I’m excited that I’ve had two papers accepted this week: “Scientometrics 2.0: Toward new metrics of scholarly impact on the social Web,” with Brad Hemminger, and “How and why scholars cite on Twitter” (online soon) with Kaitlin Costello.
What’s special about these two papers is that they are the start of a research project that I hope will become my dissertation, an idea I’m somewhat reluctantly calling “scientometrics 2.0.” (do we really need more 2.0s?) Scientometrics is
My idea is that we should be looking beyond this, and starting to mine Web 2.0 sources for signals of scholarly impact. There are a few big advantages to this approach:
- It’s much faster. Once a scholarly article is published, it takes a years for citations to that article to accumulate. But it can take just days for, say, Diggs or tweets to show up: in our Twitter sample we found that nearly half the links to peer-reviewed articles appeared within a week of those articles’ publication. This speed could be harnessed to make real-time, personal filters that inform scholars what’s groundbreaking across a broad set of fields. As the velocity and volume of science grow, this could be very valuable.
- If I cite something, it probably had an impact in my work. But what kind of impact? What if I read it and talked about it, and it informed my general thinking–but not enough to cite? Just looking at citations, we’re missing many other kinds of impact. Ten years ago, this was the best we could do. But today, scholars are using online tools like CiteULike, Mendeley, and Zotero to manage their libraries; Faculty of 1000 to review articles; and Twitter, FriendFeed, and ResearchBlogging.org to discuss them. Tools like these–and importantly, the open APIs many of them offer–allow us to lift the curtain and observe scholars in their native habitat. Scientometrics 2.0 offers a chance for us to develop a richer, more nuanced picture of scholarly impact.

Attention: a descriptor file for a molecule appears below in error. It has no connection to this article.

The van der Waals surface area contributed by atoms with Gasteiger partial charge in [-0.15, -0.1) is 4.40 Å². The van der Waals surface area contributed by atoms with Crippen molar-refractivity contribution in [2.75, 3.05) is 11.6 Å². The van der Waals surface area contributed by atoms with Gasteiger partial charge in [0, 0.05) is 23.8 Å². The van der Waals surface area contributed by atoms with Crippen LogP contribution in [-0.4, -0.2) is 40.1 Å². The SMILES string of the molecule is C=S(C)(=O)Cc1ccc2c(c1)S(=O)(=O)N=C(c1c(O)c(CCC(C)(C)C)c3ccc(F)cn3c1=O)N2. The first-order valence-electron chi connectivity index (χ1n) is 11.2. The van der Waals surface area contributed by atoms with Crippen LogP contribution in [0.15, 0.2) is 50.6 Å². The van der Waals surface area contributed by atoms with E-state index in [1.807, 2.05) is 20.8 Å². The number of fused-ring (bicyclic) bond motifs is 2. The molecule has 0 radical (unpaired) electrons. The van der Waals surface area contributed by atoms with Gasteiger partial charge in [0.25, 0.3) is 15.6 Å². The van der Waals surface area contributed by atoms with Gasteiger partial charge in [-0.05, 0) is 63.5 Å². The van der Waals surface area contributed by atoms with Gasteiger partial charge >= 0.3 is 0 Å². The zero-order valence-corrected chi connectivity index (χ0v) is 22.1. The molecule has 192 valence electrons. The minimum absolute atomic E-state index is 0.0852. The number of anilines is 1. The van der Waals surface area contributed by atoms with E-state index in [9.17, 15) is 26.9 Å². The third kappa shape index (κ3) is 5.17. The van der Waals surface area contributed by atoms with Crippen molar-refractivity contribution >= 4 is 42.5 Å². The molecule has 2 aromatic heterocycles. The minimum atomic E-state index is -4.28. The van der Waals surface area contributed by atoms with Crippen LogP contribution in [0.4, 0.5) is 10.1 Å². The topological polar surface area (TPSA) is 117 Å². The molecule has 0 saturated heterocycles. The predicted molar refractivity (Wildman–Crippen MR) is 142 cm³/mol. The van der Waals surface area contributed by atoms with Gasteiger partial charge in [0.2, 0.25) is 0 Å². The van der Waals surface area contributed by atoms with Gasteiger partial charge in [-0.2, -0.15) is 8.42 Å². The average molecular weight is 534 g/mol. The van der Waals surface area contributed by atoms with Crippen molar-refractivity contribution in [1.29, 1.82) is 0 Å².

- Finally, this approach allows us to break the centuries-old monopoly of the peer-reviewed article or monograph on scientific communication. We can measure reactions not just to these articles, but also to blog posts, datasets, or videos. If a certain blog post in your field is generating lots of buzz, there’s a good chance it’s worth your time. Scientometrics 2.0 can support a sort of informal, “soft peer-review” that works for free, on everything.
At first, this approach will mostly be used for relatively “pure” academic study–learning more about how scholars communicate how impact is transmitted. Soon, however, young scholars will start making a case to tenure and promotion committees that their heavily tweeted or bookmarked article should count in their favor. Ultimately, I think we’ll see tools that leverage this information to help direct scholars to the most important and relevant work for them, kind of a PostRank for academics.
Of course, there are some obstacles to this. The most important one for now is getting people to trust that these alternative sources really mean anything. Who cares if an article is tweeted a lot? Won’t people game this? What about scholars who don’t use social media (a majority, for now)? These questions have answers, but they need to be taken seriously (see the articles for more detailed discussions).
Ultimately, scientometrics 2.0 is going to have to be something we investigate very carefully, and in the proper context. However, in that context I think it has the potential to be quite valuable, and I”m excited about working toward this in the next several years.
(Note: for a bunch of relevant citations, see the first article.)